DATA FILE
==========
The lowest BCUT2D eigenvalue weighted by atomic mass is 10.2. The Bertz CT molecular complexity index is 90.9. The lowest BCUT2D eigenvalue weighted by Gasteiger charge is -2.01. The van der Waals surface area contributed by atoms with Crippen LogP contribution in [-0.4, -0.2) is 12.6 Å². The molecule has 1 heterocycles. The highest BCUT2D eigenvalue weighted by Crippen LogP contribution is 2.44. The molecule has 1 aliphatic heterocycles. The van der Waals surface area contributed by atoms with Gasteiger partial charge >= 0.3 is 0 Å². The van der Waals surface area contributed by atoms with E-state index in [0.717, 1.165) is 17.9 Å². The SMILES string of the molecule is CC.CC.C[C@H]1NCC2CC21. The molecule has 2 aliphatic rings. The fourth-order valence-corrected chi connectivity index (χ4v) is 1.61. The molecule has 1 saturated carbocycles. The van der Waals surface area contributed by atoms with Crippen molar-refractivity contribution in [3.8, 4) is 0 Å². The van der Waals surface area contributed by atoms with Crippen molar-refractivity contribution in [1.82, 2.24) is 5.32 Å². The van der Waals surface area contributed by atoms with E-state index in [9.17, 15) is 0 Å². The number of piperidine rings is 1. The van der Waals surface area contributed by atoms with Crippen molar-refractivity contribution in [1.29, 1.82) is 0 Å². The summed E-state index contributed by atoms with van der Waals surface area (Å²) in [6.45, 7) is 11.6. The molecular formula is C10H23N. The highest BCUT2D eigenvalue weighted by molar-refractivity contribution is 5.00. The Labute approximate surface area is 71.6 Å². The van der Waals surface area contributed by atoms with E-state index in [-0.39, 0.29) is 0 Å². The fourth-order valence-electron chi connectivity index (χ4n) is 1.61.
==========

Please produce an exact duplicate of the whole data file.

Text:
The lowest BCUT2D eigenvalue weighted by atomic mass is 10.2. The Bertz CT molecular complexity index is 90.9. The lowest BCUT2D eigenvalue weighted by Gasteiger charge is -2.01. The van der Waals surface area contributed by atoms with Crippen LogP contribution in [-0.4, -0.2) is 12.6 Å². The molecule has 1 heterocycles. The highest BCUT2D eigenvalue weighted by Crippen LogP contribution is 2.44. The molecule has 1 aliphatic heterocycles. The van der Waals surface area contributed by atoms with Gasteiger partial charge >= 0.3 is 0 Å². The van der Waals surface area contributed by atoms with E-state index in [0.717, 1.165) is 17.9 Å². The SMILES string of the molecule is CC.CC.C[C@H]1NCC2CC21. The molecule has 2 aliphatic rings. The fourth-order valence-corrected chi connectivity index (χ4v) is 1.61. The molecule has 1 saturated carbocycles. The van der Waals surface area contributed by atoms with Crippen molar-refractivity contribution in [3.8, 4) is 0 Å². The van der Waals surface area contributed by atoms with Crippen molar-refractivity contribution in [1.82, 2.24) is 5.32 Å². The van der Waals surface area contributed by atoms with E-state index in [9.17, 15) is 0 Å². The number of piperidine rings is 1. The van der Waals surface area contributed by atoms with Crippen molar-refractivity contribution in [1.29, 1.82) is 0 Å². The summed E-state index contributed by atoms with van der Waals surface area (Å²) in [6.45, 7) is 11.6. The molecular formula is C10H23N. The highest BCUT2D eigenvalue weighted by molar-refractivity contribution is 5.00. The Labute approximate surface area is 71.6 Å². The van der Waals surface area contributed by atoms with E-state index in [-0.39, 0.29) is 0 Å². The fourth-order valence-electron chi connectivity index (χ4n) is 1.61.